The clinician can do a few things to prepare him or herself so that the first contact is felt to be compassionate and soothing from the outset. This is of course the aim — to be soothing and to create calm, changing the way that the recipient’s brain is predicting what the sensory information means, i.e. it means safety. And safety in turn means less, or no need for protection, and no protection = no pain.

  • Prepare clean, warm hands
  • Take a breath or two and let muscles relax on the out-breath (we are not always aware of how much tension we are holding, especially if we have been using manual therapy often through the day)
  • Let go of any distracting thoughts and be entirely focused on the touch and responses of the person; again, the out-breath is good for focusing on the present moment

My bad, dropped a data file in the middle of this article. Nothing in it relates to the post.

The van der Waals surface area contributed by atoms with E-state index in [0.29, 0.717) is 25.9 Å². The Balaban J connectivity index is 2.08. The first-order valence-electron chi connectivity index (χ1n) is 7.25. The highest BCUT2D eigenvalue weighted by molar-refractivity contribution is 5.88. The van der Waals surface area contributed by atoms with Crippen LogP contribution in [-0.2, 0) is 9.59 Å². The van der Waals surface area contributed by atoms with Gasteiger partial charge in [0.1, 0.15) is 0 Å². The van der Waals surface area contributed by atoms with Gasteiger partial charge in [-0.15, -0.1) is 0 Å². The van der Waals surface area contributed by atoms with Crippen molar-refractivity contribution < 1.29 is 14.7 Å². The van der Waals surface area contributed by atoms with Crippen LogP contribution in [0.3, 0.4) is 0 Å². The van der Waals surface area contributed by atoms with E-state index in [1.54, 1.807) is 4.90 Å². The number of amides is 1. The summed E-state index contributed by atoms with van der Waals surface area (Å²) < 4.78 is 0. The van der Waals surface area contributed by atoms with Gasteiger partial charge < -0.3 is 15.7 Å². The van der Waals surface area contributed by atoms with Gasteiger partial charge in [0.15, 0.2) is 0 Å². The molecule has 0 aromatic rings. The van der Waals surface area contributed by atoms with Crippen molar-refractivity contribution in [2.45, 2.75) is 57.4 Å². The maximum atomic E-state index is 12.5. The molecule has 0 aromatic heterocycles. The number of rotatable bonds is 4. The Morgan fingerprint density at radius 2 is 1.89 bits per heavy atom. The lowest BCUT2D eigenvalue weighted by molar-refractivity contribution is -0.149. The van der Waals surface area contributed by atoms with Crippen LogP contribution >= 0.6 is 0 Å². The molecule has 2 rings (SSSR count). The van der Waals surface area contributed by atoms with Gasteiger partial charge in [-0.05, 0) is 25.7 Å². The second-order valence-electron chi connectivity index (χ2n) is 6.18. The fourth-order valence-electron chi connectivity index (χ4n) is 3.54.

On starting the hands-on part of the session, having prepared the recipient and being present oneself, the first touch allows the therapist to note how guarded and protective the person is in respect of the body. The image of pushing a cork in a barrel of water is a useful visualisation of how to ease into, and respond to the person. It is worth considering that it is the person experiencing the touch and not the body part itself. It is the person who is conscious and gives meaning to the touch, and hence it is the person to keep in mind as you lay hands on. The treatment then becomes a dance or an art form as the hands and the body form an alliance that aims to transform sensory signals into the experience of relief; soothing, calming and peaceful. This would be the same whether the technique more soft tissue (the many forms of massage) or mobilising a joint.